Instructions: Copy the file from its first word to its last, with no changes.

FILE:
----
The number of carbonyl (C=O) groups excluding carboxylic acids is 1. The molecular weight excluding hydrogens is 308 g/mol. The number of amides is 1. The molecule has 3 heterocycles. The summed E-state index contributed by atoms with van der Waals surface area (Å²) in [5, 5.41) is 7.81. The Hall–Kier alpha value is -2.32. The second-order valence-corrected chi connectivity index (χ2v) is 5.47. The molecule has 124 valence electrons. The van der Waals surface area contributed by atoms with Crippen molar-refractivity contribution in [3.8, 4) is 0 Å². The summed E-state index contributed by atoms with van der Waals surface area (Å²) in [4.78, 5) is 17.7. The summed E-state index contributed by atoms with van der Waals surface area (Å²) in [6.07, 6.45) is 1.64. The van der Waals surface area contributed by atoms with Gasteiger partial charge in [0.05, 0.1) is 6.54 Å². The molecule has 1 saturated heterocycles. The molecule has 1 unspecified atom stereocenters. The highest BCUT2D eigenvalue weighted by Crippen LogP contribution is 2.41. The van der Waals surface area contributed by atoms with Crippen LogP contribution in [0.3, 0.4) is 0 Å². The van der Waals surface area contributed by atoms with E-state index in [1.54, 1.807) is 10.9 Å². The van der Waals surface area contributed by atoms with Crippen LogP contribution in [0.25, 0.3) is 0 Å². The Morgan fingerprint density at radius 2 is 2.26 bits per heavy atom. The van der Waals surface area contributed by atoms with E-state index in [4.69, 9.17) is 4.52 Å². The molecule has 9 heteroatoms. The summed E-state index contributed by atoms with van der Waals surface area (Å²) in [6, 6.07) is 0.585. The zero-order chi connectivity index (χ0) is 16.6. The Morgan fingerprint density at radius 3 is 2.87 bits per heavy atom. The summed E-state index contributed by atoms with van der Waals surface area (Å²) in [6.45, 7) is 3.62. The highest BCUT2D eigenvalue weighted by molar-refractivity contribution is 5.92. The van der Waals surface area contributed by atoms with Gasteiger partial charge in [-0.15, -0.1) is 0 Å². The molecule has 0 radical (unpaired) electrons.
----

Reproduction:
The number of carbonyl (C=O) groups excluding carboxylic acids is 1. The molecular weight excluding hydrogens is 308 g/mol. The number of amides is 1. The molecule has 3 heterocycles. The summed E-state index contributed by atoms with van der Waals surface area (Å²) in [5, 5.41) is 7.81. The Hall–Kier alpha value is -2.32. The second-order valence-corrected chi connectivity index (χ2v) is 5.47. The molecule has 124 valence electrons. The van der Waals surface area contributed by atoms with Crippen molar-refractivity contribution in [3.8, 4) is 0 Å². The summed E-state index contributed by atoms with van der Waals surface area (Å²) in [4.78, 5) is 17.7. The summed E-state index contributed by atoms with van der Waals surface area (Å²) in [6.07, 6.45) is 1.64. The van der Waals surface area contributed by atoms with Gasteiger partial charge in [0.05, 0.1) is 6.54 Å². The molecule has 1 saturated heterocycles. The molecule has 1 unspecified atom stereocenters. The highest BCUT2D eigenvalue weighted by Crippen LogP contribution is 2.41. The van der Waals surface area contributed by atoms with Crippen LogP contribution in [0.3, 0.4) is 0 Å². The van der Waals surface area contributed by atoms with E-state index in [1.54, 1.807) is 10.9 Å². The van der Waals surface area contributed by atoms with Crippen LogP contribution in [0.25, 0.3) is 0 Å². The Morgan fingerprint density at radius 2 is 2.26 bits per heavy atom. The van der Waals surface area contributed by atoms with E-state index in [4.69, 9.17) is 4.52 Å². The molecule has 9 heteroatoms. The summed E-state index contributed by atoms with van der Waals surface area (Å²) in [6, 6.07) is 0.585. The zero-order chi connectivity index (χ0) is 16.6. The Morgan fingerprint density at radius 3 is 2.87 bits per heavy atom. The summed E-state index contributed by atoms with van der Waals surface area (Å²) in [6.45, 7) is 3.62. The highest BCUT2D eigenvalue weighted by molar-refractivity contribution is 5.92. The van der Waals surface area contributed by atoms with Gasteiger partial charge in [-0.15, -0.1) is 0 Å². The molecule has 0 radical (unpaired) electrons.